In terms of human illnesses, the common cough is one that we have more or less learnt to live with, and many of us will develop a cough over the winter or at odd occasions over the course of our lives, which will usually go away on its own or with an over-the-counter cough medicine. In terms of veterinary conditions and illnesses in the general scheme of things, coughing in dogs is also often relatively minor, and a cough on its own is not necessarily the symptom of a more serious illness or underlying health condition. That being said, just as a cough in humans may be symptomatic of a more serious or additional underlying condition, so can coughing in dogs indicate that something is amiss or that requires further investigation.
Does your dog have a cough? Do you know how to differentiate between a simple cough that will run its course naturally, and something that may require veterinary treatment? Read on to find out ten potential reasons for coughing in dogs, plus what to do about them.
If your dog simply has a case of the sniffles or has a light seasonal cough for a few days, this is generally not cause for concern. Monitor your dog carefully for any additional symptoms, difficulty breathing, or worsening of the condition, and take your dog along to the vet if a cough persists for more than five days without improvement.
Kennel cough is more serious than a simple seasonal cough, and is also highly contagious between dogs. It is often prolific in areas where dogs are kept in close quarters, such as in boarding kennels and pet shelters. Kennel cough sounds much more raspy and severe than a normal cough, and may be painful for your dog. I can also lead to additional further complications; fortunately, kennel cough can be vaccinated against. More information on kennel cough and how to handle it can be found in this article.
Canine distemper is a highly contagious viral disease that can be passed on through bodily secretions. Fortunately, like kennel cough, this condition is vaccinated against as standard within the UK, so ensure that your dog has received their immunisations, and that their booster shots are kept up to date.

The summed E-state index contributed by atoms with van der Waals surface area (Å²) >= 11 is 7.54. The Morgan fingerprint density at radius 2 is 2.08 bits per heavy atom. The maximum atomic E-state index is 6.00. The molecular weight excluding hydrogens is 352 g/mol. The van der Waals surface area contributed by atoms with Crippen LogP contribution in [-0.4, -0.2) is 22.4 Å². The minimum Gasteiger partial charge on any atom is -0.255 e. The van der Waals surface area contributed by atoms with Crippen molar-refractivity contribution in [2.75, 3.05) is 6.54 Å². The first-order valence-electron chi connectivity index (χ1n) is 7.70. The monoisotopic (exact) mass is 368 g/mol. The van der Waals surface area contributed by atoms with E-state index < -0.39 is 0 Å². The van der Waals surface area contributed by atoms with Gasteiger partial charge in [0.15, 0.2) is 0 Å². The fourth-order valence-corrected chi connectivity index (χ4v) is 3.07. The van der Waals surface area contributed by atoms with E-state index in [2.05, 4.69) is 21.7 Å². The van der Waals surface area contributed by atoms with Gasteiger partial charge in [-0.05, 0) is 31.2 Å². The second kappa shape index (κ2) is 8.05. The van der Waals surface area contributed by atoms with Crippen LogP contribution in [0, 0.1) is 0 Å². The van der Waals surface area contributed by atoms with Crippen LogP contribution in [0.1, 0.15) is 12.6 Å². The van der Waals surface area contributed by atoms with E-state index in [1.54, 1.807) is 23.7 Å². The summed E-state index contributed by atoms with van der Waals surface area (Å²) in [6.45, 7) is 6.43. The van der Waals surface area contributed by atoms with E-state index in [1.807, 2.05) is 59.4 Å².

If your dog inhales a foreign body or ingests something that goes down the wrong way, this can cause a partial obstruction of the airways or even enter the lungs. This can lead to a persistent or ongoing cough that develops acutely (suddenly) as your dog’s cough reflex attempts to expel the object. If you suspect that your dog has something lodged in their throat or lungs, be it a small toy, a food particle or even a seed or piece of grass, take them along to the vet for examination and removal.
Parasites such as lungworm, heartworm and roundworm can all cause your dog to cough. If your dog has not been wormed regularly, or if you notice worms in their stools or vomit, your dog will likely need an intensive anti-worming treatment to clear out a high parasite count. Be on the alert for a productive cough, coughing that leads to vomiting, or the visual sighting of worms.
Canine influenza is the dog variety of flu, which left untreated, can lead to a lower respiratory tract infection and pneumonia. If your dog’s cough is accompanied with other flu-like symptoms and general lethargy and unhappiness, take your dog along to the vet immediately.
An excess of mucous in the airways leads to bronchitis in dogs; in people, bronchitis is often associated with smoking, and don’t forget that if you smoke around your dog, their lungs will be affected in the same way! Chronic bronchitis in dogs usually presents as a productive cough that is often painful. Again, take your dog to the vet if you suspect they may have contracted bronchitis; and don’t smoke around your pets!
Heart disease and congestive heart failure are understandably serious and worrying conditions for the dog owner, which can lead to the accumulation of fluid in the lungs, particularly when your dog is lying down. This leads to coughing to clear the build up of fluid. If your dog has a persistent unexplained cough that may appear worse at night, it would be wise to have them checked out by your vet in order to identify or rule out anything more serious.
While coughing is one of the obvious symptoms of lung cancer in dogs, thankfully this serious and invasive condition is relatively rare in our canine companions. Even so, if your dog has a persistent and unexplained cough, it is important that your vet investigates this to rule out the presence of lung cancer or any other potentially serious underlying condition.
Fungal infections in dogs are relatively uncommon, but may nevertheless be acquired from a variety of sources such as stagnant water, ponds, and bird droppings. Weight loss, fever and difficulty breathing often go hand in hand with coughing caused by fungal infections, all of which can be potentially serious. Take your dog along to the vet for diagnosis and anti-fungal medication if you have any concerns.
As well as the various conditions described here, there are many other potential reasons for why your dog might develop a cough. If you are in any doubt at all, you should get your dog checked out by your vet as soon as possible. If your dog is having any difficulty breathing or has a sudden onset of wheezing or noisy breathing, this should be considered as an emergency, and you should call your vet right away. Dogs can potentially suffer from a wide range of conditions of which coughing is a symptom, including conditions such as asthma, and with all of them, early diagnosis and treatment are vital to successful treatment and management of the condition.